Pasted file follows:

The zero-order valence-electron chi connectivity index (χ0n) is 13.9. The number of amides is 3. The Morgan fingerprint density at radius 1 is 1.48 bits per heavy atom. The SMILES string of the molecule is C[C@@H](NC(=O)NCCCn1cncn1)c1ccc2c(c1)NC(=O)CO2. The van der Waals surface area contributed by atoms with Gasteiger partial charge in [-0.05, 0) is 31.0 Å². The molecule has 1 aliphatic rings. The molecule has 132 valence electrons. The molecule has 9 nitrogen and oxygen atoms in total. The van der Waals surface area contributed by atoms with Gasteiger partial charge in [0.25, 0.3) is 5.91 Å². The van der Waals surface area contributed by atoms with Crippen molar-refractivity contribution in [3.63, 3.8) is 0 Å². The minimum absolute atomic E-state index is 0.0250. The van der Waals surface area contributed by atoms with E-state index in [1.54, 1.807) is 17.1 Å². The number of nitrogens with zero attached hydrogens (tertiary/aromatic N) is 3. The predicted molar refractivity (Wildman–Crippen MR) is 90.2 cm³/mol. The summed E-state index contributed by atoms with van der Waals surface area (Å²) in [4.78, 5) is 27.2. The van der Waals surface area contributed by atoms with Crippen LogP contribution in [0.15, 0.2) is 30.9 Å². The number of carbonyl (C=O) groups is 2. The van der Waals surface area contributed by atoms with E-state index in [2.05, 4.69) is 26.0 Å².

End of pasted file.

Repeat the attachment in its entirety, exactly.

The zero-order valence-electron chi connectivity index (χ0n) is 13.9. The number of amides is 3. The Morgan fingerprint density at radius 1 is 1.48 bits per heavy atom. The SMILES string of the molecule is C[C@@H](NC(=O)NCCCn1cncn1)c1ccc2c(c1)NC(=O)CO2. The van der Waals surface area contributed by atoms with Gasteiger partial charge in [-0.05, 0) is 31.0 Å². The molecule has 1 aliphatic rings. The molecule has 132 valence electrons. The molecule has 9 nitrogen and oxygen atoms in total. The van der Waals surface area contributed by atoms with Gasteiger partial charge in [0.25, 0.3) is 5.91 Å². The van der Waals surface area contributed by atoms with Crippen molar-refractivity contribution in [3.63, 3.8) is 0 Å². The minimum absolute atomic E-state index is 0.0250. The van der Waals surface area contributed by atoms with E-state index in [1.54, 1.807) is 17.1 Å². The number of nitrogens with zero attached hydrogens (tertiary/aromatic N) is 3. The predicted molar refractivity (Wildman–Crippen MR) is 90.2 cm³/mol. The summed E-state index contributed by atoms with van der Waals surface area (Å²) in [4.78, 5) is 27.2. The van der Waals surface area contributed by atoms with Crippen LogP contribution in [0.15, 0.2) is 30.9 Å². The number of carbonyl (C=O) groups is 2. The van der Waals surface area contributed by atoms with E-state index in [2.05, 4.69) is 26.0 Å².